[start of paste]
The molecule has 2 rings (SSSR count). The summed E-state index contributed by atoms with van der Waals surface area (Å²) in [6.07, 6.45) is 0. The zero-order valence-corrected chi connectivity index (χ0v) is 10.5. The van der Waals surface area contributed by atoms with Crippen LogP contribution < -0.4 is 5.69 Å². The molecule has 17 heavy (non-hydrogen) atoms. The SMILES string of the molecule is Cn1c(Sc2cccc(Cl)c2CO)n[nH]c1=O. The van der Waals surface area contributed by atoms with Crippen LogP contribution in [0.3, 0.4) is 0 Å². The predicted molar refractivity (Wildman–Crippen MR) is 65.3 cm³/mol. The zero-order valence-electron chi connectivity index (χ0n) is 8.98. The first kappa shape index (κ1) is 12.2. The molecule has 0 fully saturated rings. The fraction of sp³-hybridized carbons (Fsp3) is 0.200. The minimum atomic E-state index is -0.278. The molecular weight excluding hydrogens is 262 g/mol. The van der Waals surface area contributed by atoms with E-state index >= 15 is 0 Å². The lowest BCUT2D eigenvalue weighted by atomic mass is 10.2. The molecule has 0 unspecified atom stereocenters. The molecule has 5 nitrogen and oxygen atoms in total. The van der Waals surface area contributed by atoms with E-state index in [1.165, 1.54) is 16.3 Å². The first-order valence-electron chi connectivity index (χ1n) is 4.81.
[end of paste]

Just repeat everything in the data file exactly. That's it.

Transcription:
The molecule has 2 rings (SSSR count). The summed E-state index contributed by atoms with van der Waals surface area (Å²) in [6.07, 6.45) is 0. The zero-order valence-corrected chi connectivity index (χ0v) is 10.5. The van der Waals surface area contributed by atoms with Crippen LogP contribution < -0.4 is 5.69 Å². The molecule has 17 heavy (non-hydrogen) atoms. The SMILES string of the molecule is Cn1c(Sc2cccc(Cl)c2CO)n[nH]c1=O. The van der Waals surface area contributed by atoms with Crippen LogP contribution in [0.3, 0.4) is 0 Å². The predicted molar refractivity (Wildman–Crippen MR) is 65.3 cm³/mol. The zero-order valence-electron chi connectivity index (χ0n) is 8.98. The first kappa shape index (κ1) is 12.2. The molecule has 0 fully saturated rings. The fraction of sp³-hybridized carbons (Fsp3) is 0.200. The minimum atomic E-state index is -0.278. The molecular weight excluding hydrogens is 262 g/mol. The van der Waals surface area contributed by atoms with E-state index >= 15 is 0 Å². The lowest BCUT2D eigenvalue weighted by atomic mass is 10.2. The molecule has 0 unspecified atom stereocenters. The molecule has 5 nitrogen and oxygen atoms in total. The van der Waals surface area contributed by atoms with E-state index in [1.165, 1.54) is 16.3 Å². The first-order valence-electron chi connectivity index (χ1n) is 4.81.